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MGG: The Ten Sen That Shook The Government
By M.G.G. Pillai

9/11/2001 4:35 pm Fri

Malaysia's budget, which the Prime Minister, as finance minister, presented a fortnight ago, promised, as usual, what he and his Treasury mandarins could think of to boost the economy. It presumed that Malaysia is flush with cash, the economy doing frightfully well but now in some difficulty after the terrorist attack on the United States on Sept 11. The government is upset that money available to prime pump the economy is not distributed, with civil servants taken to task for not doing so. But there is no money. That talk is not matched with words. Projects announced to show that all is well is matched by projects stalled because there is no money to pay the contractors. If the economy is booming, as the government insists, the first sign of that is the construction industry. And one industry that is stalled is that.

The market yawned as usual when the government comes up with yet another proposal to jump start the economy. Share prices drifted as usual. To the government's chagrin, the budget was was seen for what it is: to bribe civil servants back into the fold. It did not have much for the others, and all saw the ten-sen increase in petrol prices as a dark sign of rising prices. The transport minister, Dato' Seri Ling Liong Sik, had no doubt that this would not lead to a round-robin rise in the cost of living. How could it, he asked in the irrelevant arguments he spouts to defend the indefensible. The domestic trade and consumer affairs minister, Tan Sri Muhiyuddin Yassin, warned those who made it an excuse to raise prices. The prime minister thought this fear was unwarranted. But the fear would not go away and strays into politics.

The Malaysian government believes its pronouncements have the force of law, even if that be against the law of nature. When the government gave an annual bonus for civil servants, business men went into full gear to provide a panopoly of goods and services to extract that out of them. A general round of prices followed. When petrol taxes or prices or both were raised in the past, prices automatically rose. Why should it be different this time? The reliance on government figures to show how well the economy does is neither here nor there. There is more than a dollop of suspicion about the accuracy of the figures quoted. Especially at a time when civil servants are not enamoured of the Prime Minister as they once were. The man himself has complained about it.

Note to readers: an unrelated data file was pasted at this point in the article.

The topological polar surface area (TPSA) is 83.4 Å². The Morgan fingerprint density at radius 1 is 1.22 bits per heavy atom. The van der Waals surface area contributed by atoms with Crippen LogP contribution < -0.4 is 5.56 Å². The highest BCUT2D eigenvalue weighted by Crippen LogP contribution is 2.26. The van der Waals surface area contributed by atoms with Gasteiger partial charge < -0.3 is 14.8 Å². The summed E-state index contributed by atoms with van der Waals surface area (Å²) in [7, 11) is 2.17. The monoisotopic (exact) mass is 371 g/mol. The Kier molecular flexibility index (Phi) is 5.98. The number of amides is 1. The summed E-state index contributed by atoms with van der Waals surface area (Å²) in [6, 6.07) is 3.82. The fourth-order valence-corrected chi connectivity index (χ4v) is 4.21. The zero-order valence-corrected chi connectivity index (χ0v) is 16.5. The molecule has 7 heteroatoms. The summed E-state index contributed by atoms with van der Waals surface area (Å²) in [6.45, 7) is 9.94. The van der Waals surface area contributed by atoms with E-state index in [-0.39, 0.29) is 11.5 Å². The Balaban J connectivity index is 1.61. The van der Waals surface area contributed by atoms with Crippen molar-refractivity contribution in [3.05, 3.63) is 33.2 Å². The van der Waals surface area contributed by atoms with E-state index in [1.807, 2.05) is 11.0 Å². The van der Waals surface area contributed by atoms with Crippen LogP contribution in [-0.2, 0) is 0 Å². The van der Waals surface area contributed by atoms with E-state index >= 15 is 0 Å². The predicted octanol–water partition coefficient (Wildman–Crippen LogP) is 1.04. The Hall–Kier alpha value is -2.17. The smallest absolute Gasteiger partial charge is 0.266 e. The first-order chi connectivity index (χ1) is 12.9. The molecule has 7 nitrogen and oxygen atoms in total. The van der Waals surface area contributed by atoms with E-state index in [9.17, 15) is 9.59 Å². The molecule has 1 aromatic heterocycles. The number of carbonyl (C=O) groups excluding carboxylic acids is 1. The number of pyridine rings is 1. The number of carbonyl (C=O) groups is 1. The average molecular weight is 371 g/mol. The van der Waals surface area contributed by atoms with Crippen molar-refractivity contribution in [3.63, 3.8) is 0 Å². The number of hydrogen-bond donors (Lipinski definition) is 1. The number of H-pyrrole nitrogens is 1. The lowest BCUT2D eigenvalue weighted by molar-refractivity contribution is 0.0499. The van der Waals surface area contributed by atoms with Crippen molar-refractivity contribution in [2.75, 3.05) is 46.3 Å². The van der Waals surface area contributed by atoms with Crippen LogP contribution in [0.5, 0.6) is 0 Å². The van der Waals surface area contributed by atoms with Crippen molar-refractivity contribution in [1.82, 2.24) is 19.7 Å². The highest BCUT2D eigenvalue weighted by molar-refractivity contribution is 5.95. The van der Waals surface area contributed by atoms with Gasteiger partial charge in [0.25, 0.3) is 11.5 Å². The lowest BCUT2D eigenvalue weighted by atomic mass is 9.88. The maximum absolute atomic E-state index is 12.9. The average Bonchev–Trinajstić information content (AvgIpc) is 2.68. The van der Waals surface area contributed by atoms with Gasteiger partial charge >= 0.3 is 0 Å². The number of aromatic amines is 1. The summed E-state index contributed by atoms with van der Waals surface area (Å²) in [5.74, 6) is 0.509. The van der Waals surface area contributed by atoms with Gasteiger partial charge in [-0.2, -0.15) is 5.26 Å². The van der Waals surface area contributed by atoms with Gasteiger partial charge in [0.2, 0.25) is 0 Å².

Now he is caught in a nutcracker of which one pince is the Malay community which gives him the legitmacy in power and the the other the civil servant, invariably Malay, which nurtures his reputation as leader of the Malays. Both now look askance at him. When one is in office for two decades, as Datuk Seri Mahathir Mohamed, the enthusiasm and promise one came to office with, dissipates, especially if the legitimacy to that office is challenged. In Dr Mahathir's case, it is. After how he defied Malay decorum and convention to destroy his deputy prime minister, Dato' Seri Anwar Ibrahim. It was his fatal flaw, as the past three years has shown. He remains in office by wielding the big stick. His blunderbuss use of fear and terror against the opposition keeps the country superficially stable, but he does not know of the residual anger at his governance amongst the ordinary Malay in the street. This is not to say that they would rise in revolt. They would not. Not as long as there is no credible leader to organise them.

There is no one in Malaysia at the momey who could provide that role. Dato' Seri Anwar could have, but he is in jail; and his party in tatters. The opposition to him is ill- and dis-organised, not focussed. He acts to keep it that way. The opposition chases red herrings, whether it be the amendemnts to the elections laws or PAS's idea of an Islamic state or whatever, to enable Dr Mahathir and the National Front to steal a march over them each time. But to ensure this confusion in the opposition ranks, he must wean the citizen that he is the best bet. He has made himself so. But the man-in-the-street is not enamoured of what is to come, even wondering if UMNO should continue to lead the Malays as it wants to.

So, Dr Mahathir and the National Front, especially UMNO, needs to win the hearts and minds. With Singapore sending back Malaysians working there as the recession begins to bite in the republic, and the electronics industry retrenching, doubly so after September 11 and the fear of a US recession, tens of thousands have lost their jobs in Penang this year. The economy is in the doldrum, and retrenchments are now the norm in most industries. Because the government insists otherwise, it angers those who are. The ten sen rise in petrol prices therefore adds to Dr Mahathir's political problems. The people are braced for a fresh rise in prices. It is not yet as blatant because the government makes these noises of what would happen if they did. But that would pass soon. And when prices do rise, the government is now worried, as it should, that this would cause further disaffection not just amongst the Malays, but the other races as well. Which is why this ten sen rise causes so much heartache in the government.

M.G.G. Pillai